Time Wasting, by Oleg SentsovTranslated by Kate TsurkanDaisy Gibbons

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From Chronicle of a Hunger Striker, which is forthcoming from Deep Vellum. Sentsov was arrested in 2014 for protesting the Russian annexation of his native Crimea, and spent five years in a penal colony, where he went on a hunger strike that lasted for 144 days. He is currently fighting in Ukraine’s Territorial Defense Forces. Translated from the Russian.

day four

I got put on bed rest! This is a real help on a hunger strike: you can warm up and relax while conserving energy and body heat. This afternoon I lay in bed for several hours and ended up falling asleep.

I dreamed that my father was standing next to his red Moskvitch car and I was in the Peugeot I had before my most recent one. My brakes weren’t working and I couldn’t park next to him. My father didn’t seem to be looking at me and was instead talking to someone at a roadside kiosk. This was all happening in my home village, at a turnoff that leads from the garage where he used to work toward the kindergarten where my mother worked. In the end I managed to park the car a little higher up the street, next to some others, instead of on that dangerous turnoff. That was the extent of my dream. Short but vivid, just like reality. They say that communicating with the dead is a sign of affliction, but we didn’t seem to exchange any words with each other; he didn’t even look at me.

It was snowing outside my window again. It’s strange for me, a southerner, to see snow in mid-May, as the heat would have already reached us in Crimea and the strawberries would have ripened by now. One of the prison officers came, the head of my detachment: he’s a captain, a good guy. He was the one who brought me the two letters from my family on my first night here. Today I gave him a letter for my mother, and he handed me a piece of paper stating that in case of a medical emergency I would be force-fed. After that he left. I wanted to tell him that if all policemen were like him there’d probably be fewer criminals, but we didn’t have the time to discuss such things.

day five

I went to my daily appointment in the medical unit. It’s only in the next building over. The doctor weighed me, then took my pulse, blood pressure, and another urine sample. According to him, all of my stats are normal, as far as hunger strikes go.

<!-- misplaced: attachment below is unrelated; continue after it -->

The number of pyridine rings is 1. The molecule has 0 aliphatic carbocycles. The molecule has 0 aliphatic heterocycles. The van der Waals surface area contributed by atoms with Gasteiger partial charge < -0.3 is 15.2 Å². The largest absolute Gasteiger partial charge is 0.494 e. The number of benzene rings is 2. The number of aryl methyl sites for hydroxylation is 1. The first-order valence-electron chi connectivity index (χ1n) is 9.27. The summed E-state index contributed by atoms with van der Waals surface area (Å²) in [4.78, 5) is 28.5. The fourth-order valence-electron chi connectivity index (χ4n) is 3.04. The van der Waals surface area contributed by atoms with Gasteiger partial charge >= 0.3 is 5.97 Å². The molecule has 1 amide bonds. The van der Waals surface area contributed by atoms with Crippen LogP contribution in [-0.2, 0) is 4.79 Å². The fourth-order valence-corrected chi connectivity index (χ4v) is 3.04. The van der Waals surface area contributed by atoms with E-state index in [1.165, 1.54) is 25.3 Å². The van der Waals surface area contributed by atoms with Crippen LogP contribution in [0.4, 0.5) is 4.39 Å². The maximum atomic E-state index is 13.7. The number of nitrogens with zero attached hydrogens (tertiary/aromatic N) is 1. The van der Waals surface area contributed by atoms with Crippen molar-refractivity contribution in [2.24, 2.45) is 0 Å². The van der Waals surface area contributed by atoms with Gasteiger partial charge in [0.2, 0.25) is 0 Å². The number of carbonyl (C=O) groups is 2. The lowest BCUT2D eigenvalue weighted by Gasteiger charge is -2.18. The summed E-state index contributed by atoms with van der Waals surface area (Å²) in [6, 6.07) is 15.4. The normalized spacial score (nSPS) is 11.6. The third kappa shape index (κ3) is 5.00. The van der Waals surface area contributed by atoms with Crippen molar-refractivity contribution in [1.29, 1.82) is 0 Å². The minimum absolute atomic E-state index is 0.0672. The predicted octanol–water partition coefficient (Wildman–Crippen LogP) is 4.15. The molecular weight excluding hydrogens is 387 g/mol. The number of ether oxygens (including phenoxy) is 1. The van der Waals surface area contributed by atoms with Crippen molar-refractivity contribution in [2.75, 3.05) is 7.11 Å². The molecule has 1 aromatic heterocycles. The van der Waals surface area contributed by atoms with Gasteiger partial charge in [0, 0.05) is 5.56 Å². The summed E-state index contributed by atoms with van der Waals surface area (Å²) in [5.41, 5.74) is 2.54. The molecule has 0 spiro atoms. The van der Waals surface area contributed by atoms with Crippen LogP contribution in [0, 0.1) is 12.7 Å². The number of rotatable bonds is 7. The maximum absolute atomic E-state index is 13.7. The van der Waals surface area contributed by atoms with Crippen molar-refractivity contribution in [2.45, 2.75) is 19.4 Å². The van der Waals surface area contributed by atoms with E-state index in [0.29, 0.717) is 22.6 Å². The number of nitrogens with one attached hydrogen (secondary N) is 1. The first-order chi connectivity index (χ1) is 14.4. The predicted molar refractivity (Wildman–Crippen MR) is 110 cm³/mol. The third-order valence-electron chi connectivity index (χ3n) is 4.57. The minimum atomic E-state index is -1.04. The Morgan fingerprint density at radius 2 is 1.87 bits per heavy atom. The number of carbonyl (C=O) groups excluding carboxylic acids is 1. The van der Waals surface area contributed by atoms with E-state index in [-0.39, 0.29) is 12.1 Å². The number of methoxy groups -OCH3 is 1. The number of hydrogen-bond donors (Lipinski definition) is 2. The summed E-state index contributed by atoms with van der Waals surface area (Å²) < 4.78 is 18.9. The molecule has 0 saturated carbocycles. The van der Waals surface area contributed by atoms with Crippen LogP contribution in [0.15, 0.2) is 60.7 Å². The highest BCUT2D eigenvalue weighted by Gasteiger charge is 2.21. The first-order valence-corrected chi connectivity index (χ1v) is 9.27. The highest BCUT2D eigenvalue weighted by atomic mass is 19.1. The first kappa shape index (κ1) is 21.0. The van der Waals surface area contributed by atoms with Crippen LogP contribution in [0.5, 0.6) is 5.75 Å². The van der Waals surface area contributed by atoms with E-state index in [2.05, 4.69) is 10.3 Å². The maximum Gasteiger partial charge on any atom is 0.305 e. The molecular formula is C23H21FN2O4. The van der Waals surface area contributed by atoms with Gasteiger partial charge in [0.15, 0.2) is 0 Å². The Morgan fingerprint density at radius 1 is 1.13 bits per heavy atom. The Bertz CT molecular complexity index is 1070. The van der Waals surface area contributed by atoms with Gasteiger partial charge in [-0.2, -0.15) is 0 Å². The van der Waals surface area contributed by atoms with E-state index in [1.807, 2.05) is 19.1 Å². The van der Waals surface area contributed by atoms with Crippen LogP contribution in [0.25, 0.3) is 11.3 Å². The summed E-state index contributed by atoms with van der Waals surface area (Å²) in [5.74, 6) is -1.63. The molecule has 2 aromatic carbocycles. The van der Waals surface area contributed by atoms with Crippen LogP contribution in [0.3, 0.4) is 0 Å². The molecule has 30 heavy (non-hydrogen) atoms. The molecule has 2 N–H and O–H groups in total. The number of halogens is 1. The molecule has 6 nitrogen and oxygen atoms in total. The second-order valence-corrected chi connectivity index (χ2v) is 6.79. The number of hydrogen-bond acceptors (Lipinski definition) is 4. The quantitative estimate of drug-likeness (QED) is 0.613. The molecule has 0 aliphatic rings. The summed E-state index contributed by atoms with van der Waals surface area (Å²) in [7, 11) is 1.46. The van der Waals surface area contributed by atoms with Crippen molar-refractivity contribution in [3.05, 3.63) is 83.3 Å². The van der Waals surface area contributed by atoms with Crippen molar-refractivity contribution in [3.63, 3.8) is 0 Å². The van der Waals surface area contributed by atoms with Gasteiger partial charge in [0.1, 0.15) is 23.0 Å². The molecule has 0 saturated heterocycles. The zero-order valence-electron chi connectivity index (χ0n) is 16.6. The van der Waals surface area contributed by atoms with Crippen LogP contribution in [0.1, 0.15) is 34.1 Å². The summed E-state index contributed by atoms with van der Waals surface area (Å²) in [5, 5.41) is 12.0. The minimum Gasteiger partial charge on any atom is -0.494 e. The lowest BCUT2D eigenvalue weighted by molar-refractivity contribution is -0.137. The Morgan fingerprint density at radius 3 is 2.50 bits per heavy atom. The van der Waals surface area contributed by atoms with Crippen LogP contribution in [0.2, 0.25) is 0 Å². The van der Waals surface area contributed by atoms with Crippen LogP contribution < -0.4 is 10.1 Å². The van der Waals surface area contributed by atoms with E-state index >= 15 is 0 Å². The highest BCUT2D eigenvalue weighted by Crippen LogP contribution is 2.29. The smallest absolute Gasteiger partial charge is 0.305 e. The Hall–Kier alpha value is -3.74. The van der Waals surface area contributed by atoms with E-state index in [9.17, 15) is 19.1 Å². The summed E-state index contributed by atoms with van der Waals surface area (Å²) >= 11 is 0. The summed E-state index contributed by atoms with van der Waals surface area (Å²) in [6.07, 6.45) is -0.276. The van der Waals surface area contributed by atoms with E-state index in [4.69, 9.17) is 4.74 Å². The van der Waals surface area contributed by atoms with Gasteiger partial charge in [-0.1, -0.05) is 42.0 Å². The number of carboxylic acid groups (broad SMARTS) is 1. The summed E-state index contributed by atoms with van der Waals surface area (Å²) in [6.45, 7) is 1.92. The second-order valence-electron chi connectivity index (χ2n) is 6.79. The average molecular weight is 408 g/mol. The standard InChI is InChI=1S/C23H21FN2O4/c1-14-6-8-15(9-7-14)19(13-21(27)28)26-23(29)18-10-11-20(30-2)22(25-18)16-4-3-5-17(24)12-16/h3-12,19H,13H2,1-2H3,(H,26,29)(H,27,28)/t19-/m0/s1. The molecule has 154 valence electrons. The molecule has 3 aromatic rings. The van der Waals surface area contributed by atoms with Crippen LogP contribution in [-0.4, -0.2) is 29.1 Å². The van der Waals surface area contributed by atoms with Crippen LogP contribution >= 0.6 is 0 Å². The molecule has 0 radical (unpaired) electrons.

Since the only person with access to me now is the guard who, in theory, is responsible for the whole prison, it means my situation has taken a serious turn. Prison management is clearly disgruntled and is turning up the heat. They’ve started to broadcast a daily hour-long lecture on prison rules and protocol over the radio. At least the Keeper of the Kettle supplies me with boiling water on a more or less regular basis, not realizing that I don’t want to drink it as much as I want to warm up with it. I try to explain this to him, but this time he’s in no hurry to have a conversation: he feels that dark clouds have started gathering over me, and he quickly goes off to hide in his lair.

day six

I slept badly again last night: it took me a long time to fall asleep and I kept waking because of the cold. My legs didn’t warm up, not even in the morning. Still, my overall condition has stabilized somewhat: my head isn’t spinning as much and the ringing in my ears no longer sounds like the roar of a distant plane that is constantly taking off. My brain sends cheerful messages to my organs: hold on, guys, this is how it’s supposed to be, everything’s going to be fine! My mood because of this is more or less calm. My subconscious begins to play tricks on me, aware its time is coming, knowing that when a basic instinct like hunger starts to rule over the body, it will push consciousness aside. But all that’s still to come; not soon, I hope.

The weather this morning deteriorated again: fog, mist, and damp. I decided to shave. The Keeper of the Blades gave me my razor and shaving cream. He keeps everything on him afterward so that I don’t go and slit my wrists. As I shaved, I saw myself in the mirror for the first time this week. I saw nothing good: it would have been better not to have looked at all. I called to mind a friend’s father back in our village who had cirrhosis of the liver. His whole family came to visit us one holiday. Everyone would talk with and smile at him as if nothing had happened, as if unaware he didn’t have long left. He smiled back at everyone with a toothless grin, and his eyes seemed to bulge out of his skull. I’ve started moving in that direction, by the looks of it.


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